Vaccines are a vital part of keeping all livestock healthy. Vaccines help in the prevention of disease, which results in less utilization of antibiotics due to fewer sick animals. Vaccines provide protective immunity approximately 21 days following the initial vaccination in the majority of livestock. Some vaccines may require a booster vaccination(s) to ensure immunity for the period designated by the manufacturer. There are multiple factors influencing immunity, including but not limited to, medical history, vaccine type, method of administration, age, and species being vaccinated. A valid Vet-Client-Patient relationship will help you as you select the vaccine of choice for your livestock health program.
So how do vaccines become worthless? Proteins are the major components of the organisms that make up both killed and MLV vaccines. Proteins are denatured by the interaction of two major factors: time and temperature. In addition, most common disinfectants will render modified live organisms inactive. So the anti-bacterial soap or even city or rural water, which contains chlorine, can have an effect on vaccines, when residues are present in your syringes or transfer needles. Thus, rinse with distilled water which is near the boiling point.
Other considerations for handling, storing and using vaccines are as follows:
PURCHASING AND USE CONSIDERATIONS OF VACCINES
Check expiration dates and make sure you can use it before it expires. For MLV vaccines purchase smaller dose instead of larger dose vials, which will enable using the vaccine in a shorter time period. Also remember to purchase an adequate number of needles and plan on replacing the needle about every 5-10 head of cattle. Do not straighten a bent needle, replace it!
TRANSPORTING AND STORING VACCINES
Check the recommended storage temperature, and use a cooler while transporting and while vaccinating to keep the vaccine at the recommended temperature and also to minimize exposure to sunlight. Typically this temperature is between 35 degrees to 45 degrees F unless the product label advises otherwise. Check your refrigerator’s temperature periodically to assure that it is working properly and is keeping the vaccines at the correct temperature.
EQUIPMENT AND WORK AREA
Make sure your equipment is clean and rinsed with distilled water to remove any residues. Set up an area for syringes such that they are kept cool, shaded, and dust-free while working.
Keep vaccines in a cooler with ice packs in summer or possibly hot packs in winter if it is too cold. (Check vaccine labels for proper storage temperature.) Don’t mix more MLV vaccine than can be used in 30 minutes. If using MLV vaccines, only rehydrate the vials either one at a time or as they are needed. Make sure you are using a clean transfer needle and use only the diluent supplied by the manufacturer to rehydrate the vaccine. Always use a brand-new needle to draw up the vaccine into the syringe. When using needle-free injection systems, or syringes that draw doses from a tube attached to the vaccine bottle, care should be taken to assure the bottle and tubing stay cool and shaded from sunlight.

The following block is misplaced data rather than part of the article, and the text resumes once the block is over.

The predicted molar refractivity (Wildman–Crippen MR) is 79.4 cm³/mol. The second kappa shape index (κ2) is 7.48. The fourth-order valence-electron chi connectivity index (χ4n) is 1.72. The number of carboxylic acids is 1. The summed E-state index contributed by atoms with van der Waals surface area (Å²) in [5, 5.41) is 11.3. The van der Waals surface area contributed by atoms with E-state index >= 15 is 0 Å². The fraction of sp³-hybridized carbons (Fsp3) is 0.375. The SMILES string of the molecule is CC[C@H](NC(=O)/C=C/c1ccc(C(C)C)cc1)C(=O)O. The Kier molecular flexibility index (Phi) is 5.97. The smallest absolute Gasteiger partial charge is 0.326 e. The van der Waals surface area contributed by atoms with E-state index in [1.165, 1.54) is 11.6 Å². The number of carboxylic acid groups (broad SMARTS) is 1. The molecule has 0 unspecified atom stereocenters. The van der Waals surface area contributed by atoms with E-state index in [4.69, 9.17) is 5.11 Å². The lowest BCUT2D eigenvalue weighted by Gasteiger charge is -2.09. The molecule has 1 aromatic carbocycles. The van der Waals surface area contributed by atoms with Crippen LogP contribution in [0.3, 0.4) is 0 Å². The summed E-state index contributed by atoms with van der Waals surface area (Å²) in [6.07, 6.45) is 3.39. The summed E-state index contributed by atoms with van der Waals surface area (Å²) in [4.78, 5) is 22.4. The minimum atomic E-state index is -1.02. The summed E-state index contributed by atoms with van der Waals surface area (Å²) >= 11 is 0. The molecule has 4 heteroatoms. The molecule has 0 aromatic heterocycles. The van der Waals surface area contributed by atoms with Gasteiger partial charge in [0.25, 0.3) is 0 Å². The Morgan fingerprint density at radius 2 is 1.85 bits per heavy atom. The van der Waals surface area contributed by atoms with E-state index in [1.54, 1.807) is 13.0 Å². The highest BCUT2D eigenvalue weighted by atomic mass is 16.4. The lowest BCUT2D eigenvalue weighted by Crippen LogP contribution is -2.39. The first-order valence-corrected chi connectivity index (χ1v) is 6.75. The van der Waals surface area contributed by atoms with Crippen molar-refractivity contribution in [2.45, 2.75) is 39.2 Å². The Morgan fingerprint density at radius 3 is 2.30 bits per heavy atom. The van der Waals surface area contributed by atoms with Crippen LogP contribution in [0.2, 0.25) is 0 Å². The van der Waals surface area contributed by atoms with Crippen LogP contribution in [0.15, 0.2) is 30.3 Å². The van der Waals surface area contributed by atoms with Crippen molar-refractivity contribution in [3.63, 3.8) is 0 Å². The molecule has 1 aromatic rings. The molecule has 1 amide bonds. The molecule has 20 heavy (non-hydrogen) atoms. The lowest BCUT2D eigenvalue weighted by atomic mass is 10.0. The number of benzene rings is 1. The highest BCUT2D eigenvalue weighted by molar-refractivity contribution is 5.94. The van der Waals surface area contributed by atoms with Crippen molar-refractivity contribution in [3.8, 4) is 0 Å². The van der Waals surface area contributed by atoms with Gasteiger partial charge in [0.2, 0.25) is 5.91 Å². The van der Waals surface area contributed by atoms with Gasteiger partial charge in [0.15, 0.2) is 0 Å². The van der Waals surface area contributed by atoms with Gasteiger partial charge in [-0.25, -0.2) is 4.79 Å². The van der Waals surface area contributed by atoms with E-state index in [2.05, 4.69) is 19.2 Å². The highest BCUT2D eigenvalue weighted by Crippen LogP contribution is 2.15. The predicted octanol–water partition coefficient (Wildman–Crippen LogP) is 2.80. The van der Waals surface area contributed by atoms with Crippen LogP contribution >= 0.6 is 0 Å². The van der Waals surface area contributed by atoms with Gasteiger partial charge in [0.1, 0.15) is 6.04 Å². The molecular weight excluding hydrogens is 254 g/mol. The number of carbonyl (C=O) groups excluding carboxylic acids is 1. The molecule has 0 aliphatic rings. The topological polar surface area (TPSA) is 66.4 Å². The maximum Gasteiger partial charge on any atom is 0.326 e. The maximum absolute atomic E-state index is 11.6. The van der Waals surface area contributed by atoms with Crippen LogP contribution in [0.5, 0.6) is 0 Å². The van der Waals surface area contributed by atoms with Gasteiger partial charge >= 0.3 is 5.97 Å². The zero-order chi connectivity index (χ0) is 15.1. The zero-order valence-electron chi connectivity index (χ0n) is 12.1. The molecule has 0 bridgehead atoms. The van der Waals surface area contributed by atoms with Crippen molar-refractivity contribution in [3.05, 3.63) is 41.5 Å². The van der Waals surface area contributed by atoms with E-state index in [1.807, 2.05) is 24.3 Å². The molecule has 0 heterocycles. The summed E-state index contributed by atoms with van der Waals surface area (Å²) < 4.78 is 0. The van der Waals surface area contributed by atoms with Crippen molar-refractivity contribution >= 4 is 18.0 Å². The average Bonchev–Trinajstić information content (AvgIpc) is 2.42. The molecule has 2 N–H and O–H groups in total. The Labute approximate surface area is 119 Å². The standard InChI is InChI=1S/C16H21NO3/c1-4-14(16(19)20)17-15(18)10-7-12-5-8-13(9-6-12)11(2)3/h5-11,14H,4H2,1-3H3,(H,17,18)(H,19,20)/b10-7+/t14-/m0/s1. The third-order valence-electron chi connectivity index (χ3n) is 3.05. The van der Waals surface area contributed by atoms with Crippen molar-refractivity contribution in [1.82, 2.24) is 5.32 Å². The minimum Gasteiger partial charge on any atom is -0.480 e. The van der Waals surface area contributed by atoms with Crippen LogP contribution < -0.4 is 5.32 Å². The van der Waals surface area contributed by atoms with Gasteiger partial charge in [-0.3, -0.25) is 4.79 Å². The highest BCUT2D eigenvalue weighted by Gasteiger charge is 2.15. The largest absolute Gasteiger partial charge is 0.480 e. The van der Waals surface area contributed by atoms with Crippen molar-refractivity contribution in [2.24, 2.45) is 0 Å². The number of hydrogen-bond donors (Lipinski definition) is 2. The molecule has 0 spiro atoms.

NO JOB IS DONE ‘TIL THE CLEAN-UP
Discard any mixed MLV vaccines that are not used, as they are only viable for about an hour or two after reconstitution. Discard any partial bottles of inactivated vaccine that have been contaminated by dirty needles. Return unmixed MLV and unused inactivated vaccines to proper storage as soon as possible. Clean syringes, transfer needles, and tubing. Make sure to rinse with distilled, boiling water inside and out. Follow the manufacturer’s directions on proper cleaning and maintenance of needle-free injection systems. Burn empty vaccine bottles or follow label directions for disposal of containers and needles.
The Bottom Line
The success of any livestock vaccination program depends on the effectiveness of the vaccine used. Vaccines-which in essence are suspensions of biological organisms – will become ineffective if proper storage and handling recommendations are not followed. Thus, if they are not followed you have in essence wasted a lot of money and time and have increased the potential for livestock illness and death loss due to disease that might have been avoided.
- Daly, R., Price, A. (March, 2010). Livestock Vaccines: How They Work and How to Ensure They Do Their Job. ExEx11025. SDSU Extension Extra. Brookings, SD.
- Williams, P. D., & Paixão, G. (2018). On-farm storage of livestock vaccines may be a risk to vaccine efficacy: a study of the performance of on-farm refrigerators to maintain the correct storage temperature. BMC veterinary research, 14(1), 136. doi:10.1186/s12917-018-1450-z
Editor’s note: This article appears in the August issue of the I-29 Moo University newsletter and is used here with permission.